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Are you ready for the Enhanced Reporting Requirements for employee benefits?

Tom Maguire discusses Enhanced Reporting Requirements in his latest Business Post column

27 November 2023

Enhanced Reporting Requirements (ERR) will come in from the start of 2024. That’s almost five weeks away. This is real time reporting of certain expense payments to employees and Revenue recently updated their manual on this point. I was chatting with Colin Forbes, tax partner and leader of our Global Employer Services practice recently as to the effect it will have on employers’ day jobs.

Finance Act 2022 brought about a new provision which provides for the mandatory (not optional!) reporting to Revenue by employers in respect of three “reportable benefits” which are made without the deduction of tax. These reportable benefits are:

  1. the remote working daily allowance of €3.20;
  2. the payment of travel and subsistence expenses; and
  3. the small benefit exemption.

This provision was subject to a “stay” in the form of commencement order until a later date. Revenue confirmed this later date as commencing from the start of 2024. It’s hard to believe that that’s almost five weeks away now.

Right now, existing legislation requires all employers to submit payroll details to Revenue in respect each individual employee/director in their employment, on or before the date they make a payment of an emolument to the employee/director. Payroll details include pay, income tax, USC and PRSI deductions, as well as taxable benefits, pension contributions and redundancy payments. This new-fangled ERR extends those reporting obligations to additional payments made by employers to their employees/directors. It requires certain information to be reported to Revenue when the reportable benefit or payment is provided to the employee/director i.e. provide on a Tuesday, report on or before that Tuesday. Let that sink in for a moment.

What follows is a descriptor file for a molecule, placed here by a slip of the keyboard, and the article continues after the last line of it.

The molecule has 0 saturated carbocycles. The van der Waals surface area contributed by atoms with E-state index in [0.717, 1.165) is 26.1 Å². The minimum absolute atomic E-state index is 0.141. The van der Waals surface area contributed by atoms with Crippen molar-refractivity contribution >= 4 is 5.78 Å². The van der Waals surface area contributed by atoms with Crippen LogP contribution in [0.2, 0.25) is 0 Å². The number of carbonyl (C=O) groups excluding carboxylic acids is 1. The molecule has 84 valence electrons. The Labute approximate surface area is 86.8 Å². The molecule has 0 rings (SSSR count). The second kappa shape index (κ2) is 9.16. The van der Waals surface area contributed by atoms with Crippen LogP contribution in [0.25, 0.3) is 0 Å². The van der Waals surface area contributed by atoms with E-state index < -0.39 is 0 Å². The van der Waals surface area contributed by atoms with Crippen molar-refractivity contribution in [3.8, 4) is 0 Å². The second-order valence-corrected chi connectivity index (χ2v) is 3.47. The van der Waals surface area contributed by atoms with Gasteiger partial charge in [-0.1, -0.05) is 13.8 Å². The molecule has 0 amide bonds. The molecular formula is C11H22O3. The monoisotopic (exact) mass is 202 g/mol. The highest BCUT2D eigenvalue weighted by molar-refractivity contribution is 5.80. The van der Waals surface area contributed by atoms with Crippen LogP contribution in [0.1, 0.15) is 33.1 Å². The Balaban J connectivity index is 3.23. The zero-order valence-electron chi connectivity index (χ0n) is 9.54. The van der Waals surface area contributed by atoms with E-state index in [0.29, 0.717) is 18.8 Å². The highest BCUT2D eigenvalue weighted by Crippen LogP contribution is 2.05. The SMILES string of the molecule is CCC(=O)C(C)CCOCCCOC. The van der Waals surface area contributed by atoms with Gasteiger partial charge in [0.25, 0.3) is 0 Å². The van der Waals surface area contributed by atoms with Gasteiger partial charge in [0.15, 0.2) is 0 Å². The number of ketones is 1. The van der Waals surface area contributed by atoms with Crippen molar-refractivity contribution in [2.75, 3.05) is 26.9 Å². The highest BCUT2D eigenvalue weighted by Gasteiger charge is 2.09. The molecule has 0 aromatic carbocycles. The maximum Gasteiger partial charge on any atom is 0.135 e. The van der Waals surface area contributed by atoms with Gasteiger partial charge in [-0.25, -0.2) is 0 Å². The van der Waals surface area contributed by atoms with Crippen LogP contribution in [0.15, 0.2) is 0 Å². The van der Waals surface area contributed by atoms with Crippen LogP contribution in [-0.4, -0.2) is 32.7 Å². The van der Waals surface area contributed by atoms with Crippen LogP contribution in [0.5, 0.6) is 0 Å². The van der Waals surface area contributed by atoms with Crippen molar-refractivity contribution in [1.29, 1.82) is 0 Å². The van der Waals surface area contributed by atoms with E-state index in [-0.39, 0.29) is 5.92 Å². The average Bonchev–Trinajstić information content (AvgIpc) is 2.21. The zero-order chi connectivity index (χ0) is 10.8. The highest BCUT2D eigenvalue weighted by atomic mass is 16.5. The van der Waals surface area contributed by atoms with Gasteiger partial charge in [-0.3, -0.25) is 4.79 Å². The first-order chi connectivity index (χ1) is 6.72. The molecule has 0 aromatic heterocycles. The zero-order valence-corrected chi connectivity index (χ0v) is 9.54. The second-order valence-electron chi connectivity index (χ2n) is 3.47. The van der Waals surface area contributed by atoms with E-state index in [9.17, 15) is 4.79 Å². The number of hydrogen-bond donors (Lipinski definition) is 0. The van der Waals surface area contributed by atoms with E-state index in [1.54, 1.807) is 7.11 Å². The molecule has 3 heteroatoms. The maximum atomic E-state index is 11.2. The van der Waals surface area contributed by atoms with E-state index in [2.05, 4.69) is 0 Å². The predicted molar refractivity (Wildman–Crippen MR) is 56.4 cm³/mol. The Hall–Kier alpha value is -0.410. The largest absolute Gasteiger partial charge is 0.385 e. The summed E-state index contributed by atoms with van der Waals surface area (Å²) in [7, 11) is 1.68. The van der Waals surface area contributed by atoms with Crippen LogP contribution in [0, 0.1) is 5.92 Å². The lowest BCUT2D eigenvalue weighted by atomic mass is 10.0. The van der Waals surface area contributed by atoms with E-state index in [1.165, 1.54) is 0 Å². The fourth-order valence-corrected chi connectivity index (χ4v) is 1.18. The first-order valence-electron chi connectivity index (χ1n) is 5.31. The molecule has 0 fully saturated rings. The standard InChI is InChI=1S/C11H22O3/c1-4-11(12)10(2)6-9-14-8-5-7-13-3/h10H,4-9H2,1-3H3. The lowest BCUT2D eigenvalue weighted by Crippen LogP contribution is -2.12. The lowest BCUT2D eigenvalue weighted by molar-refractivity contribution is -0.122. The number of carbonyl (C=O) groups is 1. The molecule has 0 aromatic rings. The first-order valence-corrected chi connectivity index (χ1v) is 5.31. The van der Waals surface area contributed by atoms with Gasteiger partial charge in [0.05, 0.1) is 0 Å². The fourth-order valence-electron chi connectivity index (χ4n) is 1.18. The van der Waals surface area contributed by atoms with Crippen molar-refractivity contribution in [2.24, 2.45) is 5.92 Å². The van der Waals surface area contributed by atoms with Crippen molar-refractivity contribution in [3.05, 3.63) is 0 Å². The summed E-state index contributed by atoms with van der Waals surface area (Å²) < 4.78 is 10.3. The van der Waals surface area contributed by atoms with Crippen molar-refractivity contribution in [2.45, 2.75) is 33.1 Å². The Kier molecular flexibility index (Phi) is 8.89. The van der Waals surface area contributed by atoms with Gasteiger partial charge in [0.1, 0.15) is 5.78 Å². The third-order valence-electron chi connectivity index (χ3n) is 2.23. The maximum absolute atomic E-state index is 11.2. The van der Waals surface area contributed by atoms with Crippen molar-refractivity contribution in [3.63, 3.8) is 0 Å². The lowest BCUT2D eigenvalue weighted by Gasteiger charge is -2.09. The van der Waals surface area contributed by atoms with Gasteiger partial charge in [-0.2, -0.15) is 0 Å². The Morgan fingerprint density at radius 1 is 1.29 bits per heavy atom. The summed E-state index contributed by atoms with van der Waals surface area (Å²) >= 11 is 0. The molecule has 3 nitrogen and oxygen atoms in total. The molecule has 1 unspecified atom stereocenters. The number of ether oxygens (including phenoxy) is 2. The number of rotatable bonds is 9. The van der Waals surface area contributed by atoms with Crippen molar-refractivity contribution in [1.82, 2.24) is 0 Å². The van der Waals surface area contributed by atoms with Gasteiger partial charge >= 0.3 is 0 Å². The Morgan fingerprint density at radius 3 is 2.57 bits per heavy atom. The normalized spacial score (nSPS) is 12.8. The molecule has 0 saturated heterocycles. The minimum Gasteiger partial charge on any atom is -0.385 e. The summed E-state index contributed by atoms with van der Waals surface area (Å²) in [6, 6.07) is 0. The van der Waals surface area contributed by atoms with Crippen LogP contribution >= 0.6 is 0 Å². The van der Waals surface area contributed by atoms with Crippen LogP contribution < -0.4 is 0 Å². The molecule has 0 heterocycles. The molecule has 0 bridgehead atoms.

Just to recap on the measures subject to the ERR. The remote working daily allowance of €3.20 allows employers to make payments up to €3.20 to employees, for each day worked from home, subject to certain Ts and Cs without the need to deduct income tax, USC or PRSI. Travel and subsistence expenses amounts can, subject to certain Ts and Cs, be reimbursed without deduction of Income tax, USC and PRSI where the director or employee, in the performance of the duties of their office or employment, incurs such expenses. Finally, the small benefit exemption. provides that employers may make tax-free benefits in the form of vouchers or other where Ts and Cs apply. You’ll see I’ve referred to “Ts and Cs” frequently here as boxes need to be ticked before any of these measures can apply. In short, read instructions carefully.

The legislation requires an employer to notify Revenue “on or before the provision” of any of the above reportable measures to an employee in real time. Let the “on or before” point sink in for a moment. Revenue say the main benefits, among others, of the additional employer reporting include ensuring that the correct amount of tax is collected at the right time, “in a manner that results in optimal efficiency for compliant taxpayers and for Revenue”. Revenue’s view is that “As an employer is already required to maintain detailed records of all non-taxable payments or benefits provided to employees, Revenue envisage that this process will closely align with existing governance processes”.